Statement: First Focus on Children’s Response to President Trump’s FY 2021 BudgetChild Care Children of Immigrants Early Childhood Education Federal Budget Health Housing & Homelessness Nutrition Poverty & Family Economics Tax Policy
The proposed budget released today by President Trump takes direct aim at the health and well-being of America’s children.
According to the FY 2021 President’s Budget Briefing Book, the Administration’s proposed budget would cut non-defense discretionary spending by $1.5 trillion, or 19 percent, over 10 years, breaking a bipartisan spending agreement for FY 2021 reached by Congress just a few months ago. More than 80 percent of children’s programs are fueled by this spending and would be hard hit by these cuts.
“The budget is a moral document,” said First Focus on Children President Bruce Lesley. “Although we fully expect both Democrats and Republicans in Congress to reject these cuts as they have in the past, we are dismayed that the president places so little value on our nation’s children.”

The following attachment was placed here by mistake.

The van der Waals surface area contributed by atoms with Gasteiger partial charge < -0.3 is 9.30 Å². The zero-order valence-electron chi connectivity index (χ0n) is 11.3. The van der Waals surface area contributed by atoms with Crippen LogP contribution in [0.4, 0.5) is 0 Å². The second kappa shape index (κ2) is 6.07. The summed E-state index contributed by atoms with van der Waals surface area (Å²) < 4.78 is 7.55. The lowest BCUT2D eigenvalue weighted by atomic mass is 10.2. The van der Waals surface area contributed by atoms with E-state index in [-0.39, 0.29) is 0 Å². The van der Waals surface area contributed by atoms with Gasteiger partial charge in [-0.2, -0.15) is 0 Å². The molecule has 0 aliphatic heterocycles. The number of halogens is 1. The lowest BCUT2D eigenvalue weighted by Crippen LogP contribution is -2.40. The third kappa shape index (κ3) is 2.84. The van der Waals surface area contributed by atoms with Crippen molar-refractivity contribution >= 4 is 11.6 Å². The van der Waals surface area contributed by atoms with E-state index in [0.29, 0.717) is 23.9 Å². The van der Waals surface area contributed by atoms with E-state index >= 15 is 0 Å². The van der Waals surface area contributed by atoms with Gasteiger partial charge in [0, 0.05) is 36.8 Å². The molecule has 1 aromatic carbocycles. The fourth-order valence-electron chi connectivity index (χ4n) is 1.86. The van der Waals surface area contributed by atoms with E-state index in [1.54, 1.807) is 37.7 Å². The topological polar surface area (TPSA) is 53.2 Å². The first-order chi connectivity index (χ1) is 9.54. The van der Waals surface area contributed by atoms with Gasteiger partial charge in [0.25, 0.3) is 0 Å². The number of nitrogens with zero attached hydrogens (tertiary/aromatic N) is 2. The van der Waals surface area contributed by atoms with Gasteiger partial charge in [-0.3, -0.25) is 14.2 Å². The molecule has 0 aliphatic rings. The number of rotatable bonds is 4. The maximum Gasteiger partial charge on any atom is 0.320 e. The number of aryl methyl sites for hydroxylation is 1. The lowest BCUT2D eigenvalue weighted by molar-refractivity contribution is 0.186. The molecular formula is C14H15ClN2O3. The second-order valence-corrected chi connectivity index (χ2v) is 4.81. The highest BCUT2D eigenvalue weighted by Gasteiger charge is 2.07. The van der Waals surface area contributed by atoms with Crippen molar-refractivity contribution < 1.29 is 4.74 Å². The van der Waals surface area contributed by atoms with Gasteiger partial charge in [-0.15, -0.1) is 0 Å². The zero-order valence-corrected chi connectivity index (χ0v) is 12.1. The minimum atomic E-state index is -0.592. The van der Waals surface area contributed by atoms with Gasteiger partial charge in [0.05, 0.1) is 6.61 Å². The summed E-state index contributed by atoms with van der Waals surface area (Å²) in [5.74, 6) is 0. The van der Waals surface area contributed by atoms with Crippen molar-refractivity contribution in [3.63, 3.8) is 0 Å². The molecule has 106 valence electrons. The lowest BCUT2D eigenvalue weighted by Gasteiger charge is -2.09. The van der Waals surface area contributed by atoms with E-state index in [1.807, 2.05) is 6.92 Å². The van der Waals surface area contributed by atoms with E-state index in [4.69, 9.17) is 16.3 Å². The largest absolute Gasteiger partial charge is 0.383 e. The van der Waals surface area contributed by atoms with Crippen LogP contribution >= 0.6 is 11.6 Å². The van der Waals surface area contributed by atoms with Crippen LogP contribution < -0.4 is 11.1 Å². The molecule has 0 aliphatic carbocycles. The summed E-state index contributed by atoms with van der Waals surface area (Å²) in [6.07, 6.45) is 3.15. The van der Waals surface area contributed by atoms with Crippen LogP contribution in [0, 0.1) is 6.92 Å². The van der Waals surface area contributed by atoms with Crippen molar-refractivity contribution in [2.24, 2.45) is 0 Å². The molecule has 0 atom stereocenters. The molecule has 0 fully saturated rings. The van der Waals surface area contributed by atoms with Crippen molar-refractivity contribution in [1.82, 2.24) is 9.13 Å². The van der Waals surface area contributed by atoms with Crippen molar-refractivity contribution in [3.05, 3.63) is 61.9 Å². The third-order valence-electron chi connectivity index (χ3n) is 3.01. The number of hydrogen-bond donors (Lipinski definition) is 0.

Congressional hearings just last week illuminated the Administration’s ongoing threats to children. In an attempt to side-step the will and intent of Congress by rolling back bipartisan legislation, several Administration proposals seek to: underestimate our 16 percent child poverty rate; gut fair housing opportunities for low-income children and families; and deny food assistance to more than 3 million people and free school meals to nearly 1 million children.
President Trump’s budget doubles-down on these priorities with massive cuts to the social safety net. The following 10-year cuts contained in the Administration’s budget represent a particular danger for our nation’s children:
- Supplemental Nutrition Assistance Program (SNAP), formerly Food Stamps: $182 billion
- Temporary Assistance to Needy Families (TANF): $21 billion, which includes $6 billion in the TANF Contingency Fund
- Medicaid and Children’s Health Insurance Program: $920 billion
Last year, for the first time in history, the United States spent more servicing the national debt than we did on our children. The President’s FY2020 proposal sought to slash spending on children to only 6.45 percent of the federal budget and eliminated 44 separate children’s programs. President Trump’s FY 2021 budget also proposes minimizing spending on kids and eliminating dozens of programs.
In the coming days, our policy team at First Focus on Children will continue analyzing President Trump’s proposed budget to determine the full impact it would deliver to our youngest Americans.